Honestly, I thought this was a romance story. In the end, although there were many weddings, many deaths, many dramatic scenes of utter silliness and tantrums, there was only one actual romance. No one actually lives happily ever after, thanks to Heathcliff, who seems to be involved in some way to all the people who died. Died of a broken heart, died of fright, died of a cold they caught while out on the moors running away from Heathcliff, etc. etc (well okay, maybe that last one was a bit of an exaggeration).

It’s important to know that this story is hard to summarize because so many things happen in a very long amount of time. The whole story altogether is set in a 20 year span.

While Heathcliff is described as the main character, I would say that Catherine the 1st and Catherine the 2nd were the main characters. The book is seperated into two sections: section one, how everyone started out, ending with Catherine the 2nd being born, and section two was about Catherine the 2nd putting up with Heathcliff’s misery, which seems to be randomly unleashed on whoever seems to vex him. I kept trying to come up with a pattern to who he actually hated, but it never in the end made sense.

Even though Catherine and Heathcliff’s love and passion for one another was evident in one chapter, it never made sense to me why, in the end, Catherine married Edgar Linton, their neighbor. That doesn’t exactly scream ‘romantic’, especially since she was perfectly happen with Mr. Linton. Heathcliff was enraged when this happened, and thus began his life of tyranny. At one point, in like the second to last chapter, it actually ran through my head that Heathcliff might be demon-possessed.

I’m still trying to figure out what kept me going through this book. Maybe it was because I was sure there must be some happy ending, in which I suppose there was a bit of happy ending (if you consider Heathcliff dying a joy, then yes, it was a happy ending). I think it may have been Emily Bronte’s writing; I thought the actual writing was rather good, even if none of the characters had any real redeeming qualities and the plot was pretty twisted. The reason I give it three stars and not less is probably because I applaud the author for making me think I liked the book while I read it. Until I actually got to thinking about it once it was finished.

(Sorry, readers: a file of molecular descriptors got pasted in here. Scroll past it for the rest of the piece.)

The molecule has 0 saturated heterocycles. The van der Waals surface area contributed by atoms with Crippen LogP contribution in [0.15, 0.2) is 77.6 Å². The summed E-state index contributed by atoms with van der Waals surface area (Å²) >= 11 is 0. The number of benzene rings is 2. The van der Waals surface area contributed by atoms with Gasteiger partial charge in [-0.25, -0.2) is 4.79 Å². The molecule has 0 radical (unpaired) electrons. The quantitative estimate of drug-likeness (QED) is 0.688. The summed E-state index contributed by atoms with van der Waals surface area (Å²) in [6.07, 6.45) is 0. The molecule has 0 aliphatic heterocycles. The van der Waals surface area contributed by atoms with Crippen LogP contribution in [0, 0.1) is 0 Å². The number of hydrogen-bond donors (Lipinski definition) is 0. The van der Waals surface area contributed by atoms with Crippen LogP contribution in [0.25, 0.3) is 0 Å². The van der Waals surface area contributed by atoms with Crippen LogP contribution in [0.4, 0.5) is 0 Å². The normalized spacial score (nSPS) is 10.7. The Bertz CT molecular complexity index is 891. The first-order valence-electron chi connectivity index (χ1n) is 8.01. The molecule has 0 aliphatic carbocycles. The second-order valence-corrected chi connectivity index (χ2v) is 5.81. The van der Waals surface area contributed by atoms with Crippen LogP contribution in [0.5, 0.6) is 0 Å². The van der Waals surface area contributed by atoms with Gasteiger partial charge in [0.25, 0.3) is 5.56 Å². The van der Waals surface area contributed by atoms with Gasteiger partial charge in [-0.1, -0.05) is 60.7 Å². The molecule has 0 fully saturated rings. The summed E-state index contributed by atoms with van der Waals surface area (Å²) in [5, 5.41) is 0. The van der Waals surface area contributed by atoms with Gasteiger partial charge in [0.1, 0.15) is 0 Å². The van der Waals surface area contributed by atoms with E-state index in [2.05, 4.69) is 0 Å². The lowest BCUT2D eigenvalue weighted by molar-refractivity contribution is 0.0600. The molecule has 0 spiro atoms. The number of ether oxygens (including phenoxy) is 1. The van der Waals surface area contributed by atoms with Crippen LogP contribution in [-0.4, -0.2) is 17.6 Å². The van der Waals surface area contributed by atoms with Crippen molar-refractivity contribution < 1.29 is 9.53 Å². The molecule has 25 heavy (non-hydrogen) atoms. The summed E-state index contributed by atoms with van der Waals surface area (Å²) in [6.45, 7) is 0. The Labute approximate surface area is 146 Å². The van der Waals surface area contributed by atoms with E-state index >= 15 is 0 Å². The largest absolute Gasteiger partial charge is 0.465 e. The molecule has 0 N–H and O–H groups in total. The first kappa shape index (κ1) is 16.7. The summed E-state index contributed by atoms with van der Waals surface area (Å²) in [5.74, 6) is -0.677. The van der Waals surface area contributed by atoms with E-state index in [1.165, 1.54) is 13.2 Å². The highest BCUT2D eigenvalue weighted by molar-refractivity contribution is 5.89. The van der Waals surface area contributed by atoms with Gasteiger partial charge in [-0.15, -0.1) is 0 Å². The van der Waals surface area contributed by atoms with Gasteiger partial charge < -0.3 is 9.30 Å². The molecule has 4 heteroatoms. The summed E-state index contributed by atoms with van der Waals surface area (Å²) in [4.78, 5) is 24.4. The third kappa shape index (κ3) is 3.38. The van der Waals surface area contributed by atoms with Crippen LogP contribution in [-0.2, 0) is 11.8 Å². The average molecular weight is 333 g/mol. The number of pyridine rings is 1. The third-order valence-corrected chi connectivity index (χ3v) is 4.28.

Overall Rating: 3/5

Violence: 3/10 (Heathcliff is very violent, and beats several people, including his wife who runs away the day after she marries him)

Language: 2/10 (no actual bad words, but I’d rather not repeat them)

Innappropriateness/Romance: 2/10

Audience: Adult (while a kid could read this, none of it would make any sense at all, just because of the plot. I thought, for a historical novel, it was very understandable; Bronte doesn’t use a ton of huge words that I don’t understand, like Melville or Austen)


Northanger Abbey, by Jane Austen

When Catherine Morland, a rather plain, ordinary 17-year old girl in Regency England, is invited to go to Bath with some friends, her world seems to completely open up. So many people to meet, places to go, balls to attend, dresses to buy, and men to flirt with!

Upon meeting a most handsome (and eligible) bachelor, Mr. Henry Tilney, Catherine is thrilled to accept an invitation to stay at his estate, Northanger Abbey, with him and his sister for a few weeks. An abbey! Just like so many Gothic novels Catherine reads, she finds herself swept away in her own fancies and assumptions that, eventually, may cause more trouble than you would expect….


I have some praise in the writing and some complaints in the plot department for Northanger Abbey. In the praise section, Jane Austen is still a fun read, no matter what the story. If you enjoy classics, then you might enjoy Northanger Abbey. If you have not read many classics, you probably won’t.

In general, the actual plot doesn’t begin to show until more than halfway through. Once arriving at the Abbey, the story is more interesting, if you can get past her time in Bath.

Overall, I don’t think this was my favorite Jane Austen novel. I found Catherine to be a very immature, self-centered girl in her assumptions and thinking (very similar to most girls today) and was very narrow-minded about life in general, her only concern being in her appearance, her ‘friends’, and whether or not she would ever see Mr. Tilney again. Frankly, if you are concerned that you might not ever see a person again, why bother?

I was actually a little disappointed in the inevitable ending, just because I liked Mr. Tilney so much. He was so sensible, as opposed to Catherine. I wanted more for him, but that apparently was not what he wanted for himself.

Overall Rating: 3/5

Violence: 0/10

Language: 1/10 (Lord’s name in vain, and it is implied that there is swearing)

Inappropriateness/Romance: 4/10 (just flirting and falling in love; it is Jane Austen, for Pete’s sake!)

Audience: Adult (or younger, depending on the individual)